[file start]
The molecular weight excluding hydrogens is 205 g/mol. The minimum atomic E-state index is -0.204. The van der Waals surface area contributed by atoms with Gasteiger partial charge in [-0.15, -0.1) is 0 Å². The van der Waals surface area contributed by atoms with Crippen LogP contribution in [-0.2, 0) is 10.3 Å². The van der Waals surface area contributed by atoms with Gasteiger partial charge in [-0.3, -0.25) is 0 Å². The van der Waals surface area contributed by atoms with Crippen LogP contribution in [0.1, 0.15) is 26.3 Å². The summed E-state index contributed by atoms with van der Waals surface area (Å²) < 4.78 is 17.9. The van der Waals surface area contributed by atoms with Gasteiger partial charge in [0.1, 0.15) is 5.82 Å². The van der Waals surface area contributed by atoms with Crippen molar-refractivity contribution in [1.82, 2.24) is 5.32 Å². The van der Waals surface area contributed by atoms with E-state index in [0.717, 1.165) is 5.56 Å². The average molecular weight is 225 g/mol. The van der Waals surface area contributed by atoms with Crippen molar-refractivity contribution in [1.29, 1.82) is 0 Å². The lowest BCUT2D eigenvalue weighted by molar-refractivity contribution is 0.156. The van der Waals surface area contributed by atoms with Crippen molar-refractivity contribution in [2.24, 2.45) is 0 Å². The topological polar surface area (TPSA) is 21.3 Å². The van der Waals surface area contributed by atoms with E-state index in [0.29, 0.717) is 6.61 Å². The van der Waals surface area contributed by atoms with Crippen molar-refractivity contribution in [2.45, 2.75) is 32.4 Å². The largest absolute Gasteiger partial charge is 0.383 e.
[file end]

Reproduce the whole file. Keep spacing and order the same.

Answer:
The molecular weight excluding hydrogens is 205 g/mol. The minimum atomic E-state index is -0.204. The van der Waals surface area contributed by atoms with Gasteiger partial charge in [-0.15, -0.1) is 0 Å². The van der Waals surface area contributed by atoms with Crippen LogP contribution in [-0.2, 0) is 10.3 Å². The van der Waals surface area contributed by atoms with Gasteiger partial charge in [-0.3, -0.25) is 0 Å². The van der Waals surface area contributed by atoms with Crippen LogP contribution in [0.1, 0.15) is 26.3 Å². The summed E-state index contributed by atoms with van der Waals surface area (Å²) < 4.78 is 17.9. The van der Waals surface area contributed by atoms with Gasteiger partial charge in [0.1, 0.15) is 5.82 Å². The van der Waals surface area contributed by atoms with Crippen molar-refractivity contribution in [1.82, 2.24) is 5.32 Å². The van der Waals surface area contributed by atoms with E-state index in [0.717, 1.165) is 5.56 Å². The average molecular weight is 225 g/mol. The van der Waals surface area contributed by atoms with Crippen molar-refractivity contribution in [1.29, 1.82) is 0 Å². The lowest BCUT2D eigenvalue weighted by molar-refractivity contribution is 0.156. The van der Waals surface area contributed by atoms with Crippen molar-refractivity contribution in [2.24, 2.45) is 0 Å². The topological polar surface area (TPSA) is 21.3 Å². The van der Waals surface area contributed by atoms with E-state index in [0.29, 0.717) is 6.61 Å². The van der Waals surface area contributed by atoms with Crippen molar-refractivity contribution in [2.45, 2.75) is 32.4 Å². The largest absolute Gasteiger partial charge is 0.383 e.